1. 1. Fontenot JD, Gavin MA, Rudensky AY (2003) Foxp3 programs the development and function of CD4+CD25+ regulatory T cells. Nat Immunol 4: 330–336.
  2. 2. Allan SE, Alstad AN, Merindol N, Crellin NK, Amendola M, et al. (2008) Generation of potent and stable human CD4+ T regulatory cells by activation-independent expression of FOXP3. Mol Ther 16: 194–202.
  3. 3. Brunkow ME, Jeffery EW, Hjerrild KA, Paeper B, Clark LB, et al. (2001) Disruption of a new forkhead/winged-helix protein, scurfin, results in the fatal lymphoproliferative disorder of the scurfy mouse. Nat Genet 27: 68–73.
  4. 4. Bennett CL, Christie J, Ramsdell F, Brunkow ME, Ferguson PJ, et al. (2001) The immune dysregulation, polyendocrinopathy, enteropathy, X-linked syndrome (IPEX) is caused by mutations of FOXP3. Nat Genet 27: 20–21.
  5. 5. Wildin RS, Smyk-Pearson S, Filipovich AH (2002) Clinical and molecular features of the immunodysregulation, polyendocrinopathy, enteropathy, X linked (IPEX) syndrome. J Med Genet 39: 537–545.
  6. 6. Gambineri E, Torgerson TR, Ochs HD (2003) Immune dysregulation, polyendocrinopathy, enteropathy, and X-linked inheritance (IPEX), a syndrome of systemic autoimmunity caused by mutations of FOXP3, a critical regulator of T-cell homeostasis. Curr Opin Rheumatol 15: 430–435.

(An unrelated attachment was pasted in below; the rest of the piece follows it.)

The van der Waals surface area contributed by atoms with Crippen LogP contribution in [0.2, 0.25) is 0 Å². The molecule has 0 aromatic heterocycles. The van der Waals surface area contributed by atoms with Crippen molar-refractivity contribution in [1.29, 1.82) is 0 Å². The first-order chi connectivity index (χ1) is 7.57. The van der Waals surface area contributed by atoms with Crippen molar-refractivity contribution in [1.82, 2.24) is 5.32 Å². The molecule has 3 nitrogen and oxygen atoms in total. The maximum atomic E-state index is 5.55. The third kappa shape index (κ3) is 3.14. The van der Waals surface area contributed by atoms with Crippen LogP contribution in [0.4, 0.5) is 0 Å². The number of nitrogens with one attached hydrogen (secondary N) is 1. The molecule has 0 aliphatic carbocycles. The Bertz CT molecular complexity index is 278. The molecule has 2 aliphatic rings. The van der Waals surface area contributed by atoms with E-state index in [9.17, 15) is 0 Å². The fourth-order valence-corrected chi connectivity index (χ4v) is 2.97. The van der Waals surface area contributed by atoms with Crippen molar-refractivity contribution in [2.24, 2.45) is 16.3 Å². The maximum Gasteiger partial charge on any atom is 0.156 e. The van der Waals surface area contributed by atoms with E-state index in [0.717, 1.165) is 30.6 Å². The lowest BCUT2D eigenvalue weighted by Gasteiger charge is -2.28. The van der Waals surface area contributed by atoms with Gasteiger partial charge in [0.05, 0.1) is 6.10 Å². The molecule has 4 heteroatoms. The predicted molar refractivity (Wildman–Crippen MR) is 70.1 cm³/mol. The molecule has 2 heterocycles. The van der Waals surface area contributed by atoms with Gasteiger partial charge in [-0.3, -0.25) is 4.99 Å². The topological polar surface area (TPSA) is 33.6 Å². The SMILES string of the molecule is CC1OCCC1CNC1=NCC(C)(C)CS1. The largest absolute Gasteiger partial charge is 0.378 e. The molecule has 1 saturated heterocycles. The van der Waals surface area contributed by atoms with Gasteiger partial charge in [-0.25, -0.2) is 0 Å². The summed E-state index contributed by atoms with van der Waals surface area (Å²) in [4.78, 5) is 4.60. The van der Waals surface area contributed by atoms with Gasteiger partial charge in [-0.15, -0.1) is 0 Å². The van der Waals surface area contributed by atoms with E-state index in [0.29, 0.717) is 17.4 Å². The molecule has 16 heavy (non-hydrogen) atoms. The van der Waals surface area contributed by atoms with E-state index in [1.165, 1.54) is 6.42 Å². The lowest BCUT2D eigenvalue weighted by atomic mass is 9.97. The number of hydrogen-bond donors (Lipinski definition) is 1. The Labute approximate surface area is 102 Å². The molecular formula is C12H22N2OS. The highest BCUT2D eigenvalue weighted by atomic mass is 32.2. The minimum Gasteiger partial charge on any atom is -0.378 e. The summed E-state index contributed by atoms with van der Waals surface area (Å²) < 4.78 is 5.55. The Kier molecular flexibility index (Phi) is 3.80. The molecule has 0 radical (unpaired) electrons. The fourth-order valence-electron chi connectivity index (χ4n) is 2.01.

7. 7. Li B, Samanta A, Song X, Iacono KT, Brennan P, et al. (2007) FOXP3 is a homo-oligomer and a component of a supramolecular regulatory complex disabled in the human XLAAD/IPEX autoimmune disease. Int Immunol 19: 825–835.
  8. 8. Li B, Samanta A, Song X, Iacono KT, Bembas K, et al. (2007) FOXP3 interactions with histone acetyltransferase and class II histone deacetylases are required for repression. Proc Natl Acad Sci U S A 104: 4571–4576.
  9. 9. Ono M, Yaguchi H, Ohkura N, Kitabayashi I, Nagamura Y, et al. (2007) Foxp3 controls regulatory T-cell function by interacting with AML1/Runx1. Nature 446: 685–689.
  10. 10. Du J, Huang C, Zhou B, Ziegler SF (2008) Isoform-specific inhibition of ROR alpha-mediated transcriptional activation by human FOXP3. J Immunol 180: 4785–4792.
  11. 11. Zhou L, Lopes JE, Chong MM, Ivanov II, Min R, et al. (2008) TGF-beta-induced Foxp3 inhibits T(H)17 cell differentiation by antagonizing RORgammat function. Nature 453: 236–240.
  12. 12. Bettelli E, Dastrange M, Oukka M (2005) Foxp3 interacts with nuclear factor of activated T cells and NF-kappa B to repress cytokine gene expression and effector functions of T helper cells. Proc Natl Acad Sci U S A 102: 5138–5143.
  13. 13. Wu Y, Borde M, Heissmeyer V, Feuerer M, Lapan AD, et al. (2006) FOXP3 controls regulatory T cell function through cooperation with NFAT. Cell 126: 375–387.